CHAMPAIGN, Ill. — Regularly attending child care may have numerous developmental benefits for children who live in chaotic, disorganized home environments, suggests a new study.
Numerous studies have linked chaotic households – homes that are overcrowded, noisy, unclean and lacking predictable routines – with low academic achievement and attention, social and behavioral problems among children in poverty.
Children from chaotic homes who spent more time in child care during infancy and early childhood experienced better cognitive, emotional and social development than peers from similar home environments who attended fewer hours of weekly child care, the researchers in the current study found.
More than 1,200 children from predominantly low-income families in rural Appalachia and North Carolina participated in the research, led by developmental psychologist Daniel Berry of the University of Illinois.
Berry and his co-authors tracked the children’s development from the age of 7 months to 5 years, observing children’s interactions with their primary caregiver at home and with their caregivers in child-care centers or other settings.
Children in the current study spent an average of 21 hours weekly in nonparental care prior to age 3, according to their families’ reports. About one third of the children spent 30 or more hours weekly in nonparental care, either in child-care centers or informal settings, such as relatives’ homes.
When the children turned 4 years old, they were administered a battery of executive functioning tasks, which measured their abilities to regulate their thoughts and attention, abilities that impact learning and social development.
At age 5, the children were tested on their vocabulary and academic achievement, and their pre-kindergarten teachers assessed them on their social behavior – how well they could control their emotions and get along with their peers.
Higher degrees of household chaos and disorganization across early childhood were associated with less optimal executive functioning, weaker vocabularies and worse social behavior, the researchers found.
However, these detrimental associations were significantly moderated by the amount of time the children attended child care, according to the study.
For children who spent 35 hours or more per week in child care, the links between household chaos and adverse developmental outcomes were eliminated. The researchers’ analyses suggested that the mitigating effects of child care on the broader age-5 social and cognitive outcomes were explained largely by the buffering role that child care played in protecting children’s executive functioning.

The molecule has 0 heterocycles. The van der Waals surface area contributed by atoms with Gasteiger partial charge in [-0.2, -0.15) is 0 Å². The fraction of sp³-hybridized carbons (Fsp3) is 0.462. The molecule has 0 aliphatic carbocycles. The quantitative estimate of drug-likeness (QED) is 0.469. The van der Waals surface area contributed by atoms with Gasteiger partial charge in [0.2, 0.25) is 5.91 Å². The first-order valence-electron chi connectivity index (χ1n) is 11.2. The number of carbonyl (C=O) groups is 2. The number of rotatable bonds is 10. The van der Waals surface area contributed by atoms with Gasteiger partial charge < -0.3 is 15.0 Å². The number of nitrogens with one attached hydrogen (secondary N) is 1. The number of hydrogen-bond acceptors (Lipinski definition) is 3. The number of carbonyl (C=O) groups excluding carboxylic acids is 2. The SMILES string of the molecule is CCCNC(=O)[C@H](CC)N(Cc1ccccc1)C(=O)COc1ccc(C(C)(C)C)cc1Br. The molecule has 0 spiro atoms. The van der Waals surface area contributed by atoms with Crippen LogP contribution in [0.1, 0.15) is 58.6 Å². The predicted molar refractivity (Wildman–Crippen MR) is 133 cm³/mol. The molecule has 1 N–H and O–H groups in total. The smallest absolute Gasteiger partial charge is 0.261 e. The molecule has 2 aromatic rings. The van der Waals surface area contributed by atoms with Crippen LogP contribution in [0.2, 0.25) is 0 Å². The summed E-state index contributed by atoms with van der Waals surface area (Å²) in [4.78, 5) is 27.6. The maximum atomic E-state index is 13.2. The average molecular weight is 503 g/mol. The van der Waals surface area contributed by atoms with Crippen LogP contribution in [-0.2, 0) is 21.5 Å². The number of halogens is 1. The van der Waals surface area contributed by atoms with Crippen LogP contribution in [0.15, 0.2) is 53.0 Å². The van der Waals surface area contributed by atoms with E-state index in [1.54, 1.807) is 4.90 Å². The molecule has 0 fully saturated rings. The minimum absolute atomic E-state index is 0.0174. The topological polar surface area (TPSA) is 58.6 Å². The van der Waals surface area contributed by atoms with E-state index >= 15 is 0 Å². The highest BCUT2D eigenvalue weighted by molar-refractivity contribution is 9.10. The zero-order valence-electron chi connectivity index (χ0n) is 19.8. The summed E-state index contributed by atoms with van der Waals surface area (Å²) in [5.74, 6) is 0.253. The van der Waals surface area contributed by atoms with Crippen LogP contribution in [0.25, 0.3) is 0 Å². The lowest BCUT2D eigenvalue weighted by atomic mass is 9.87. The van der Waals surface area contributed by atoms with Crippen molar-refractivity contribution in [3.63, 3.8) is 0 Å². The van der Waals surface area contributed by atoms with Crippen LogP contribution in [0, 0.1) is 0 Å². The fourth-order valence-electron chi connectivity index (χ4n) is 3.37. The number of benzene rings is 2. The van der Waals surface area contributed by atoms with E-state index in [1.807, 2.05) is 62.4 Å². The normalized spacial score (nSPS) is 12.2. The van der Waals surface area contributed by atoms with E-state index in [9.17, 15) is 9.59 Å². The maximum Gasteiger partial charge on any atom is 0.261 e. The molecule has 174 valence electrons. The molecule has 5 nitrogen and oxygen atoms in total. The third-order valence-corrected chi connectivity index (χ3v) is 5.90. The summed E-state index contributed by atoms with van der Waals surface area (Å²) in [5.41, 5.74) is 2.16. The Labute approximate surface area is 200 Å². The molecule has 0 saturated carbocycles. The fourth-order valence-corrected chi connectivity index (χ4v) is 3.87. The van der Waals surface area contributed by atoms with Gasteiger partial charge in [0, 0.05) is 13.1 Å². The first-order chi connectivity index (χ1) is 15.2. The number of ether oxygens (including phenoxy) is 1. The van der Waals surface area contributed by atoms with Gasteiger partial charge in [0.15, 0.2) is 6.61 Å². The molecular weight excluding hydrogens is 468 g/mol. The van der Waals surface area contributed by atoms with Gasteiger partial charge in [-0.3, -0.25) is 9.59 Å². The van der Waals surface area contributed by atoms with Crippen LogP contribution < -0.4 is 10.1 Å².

“The exposure to greater hours and higher quality care may provide a mitigating effect on the impact of chaos in the home,” Berry said. “We don’t understand the mechanisms fully, but we hypothesize that minimizing young children’s exposure to highly chaotic environments may provide some relief.”
Household chaos such as constant noise from a television, or frequent comings and goings by household members and visitors, may negatively impact a child’s executive functioning by frequently diverting the child’s attention, impairing their ability to regulate their attention and modulate their arousal, the researchers hypothesized.
Prior research findings on the effects of child care on children have been mixed, with some studies suggesting that children who spend greater time in child care are prone to more behavioral problems.
However, families in poverty were underrepresented in many of these studies’ samples, and the developmental implications of child care may differ substantially for children from high-risk home environments, Berry said.
“One of the biggest take-home messages for me is that this emerging body of research highlights the critical importance of considering the interplay of children’s experiences across the multiple ecologies of early childhood,” Berry said.
The paper, published recently in the journal Early Childhood Research Quarterly, was a component of the Family Life Project, an ongoing study that has followed nearly 1,300 children from two rural, high-poverty regions in the U.S. since the children’s birth in 2003.
Berry’s co-authors included Clancy Blair of New York University; Michael Willoughby of RTI International; Patricia Garrett-Peters and Lynne Vernon-Feagans, both of the University of North Carolina at Chapel Hill; and W. Roger Mills-Koonce of the University of North Carolina at Greensboro.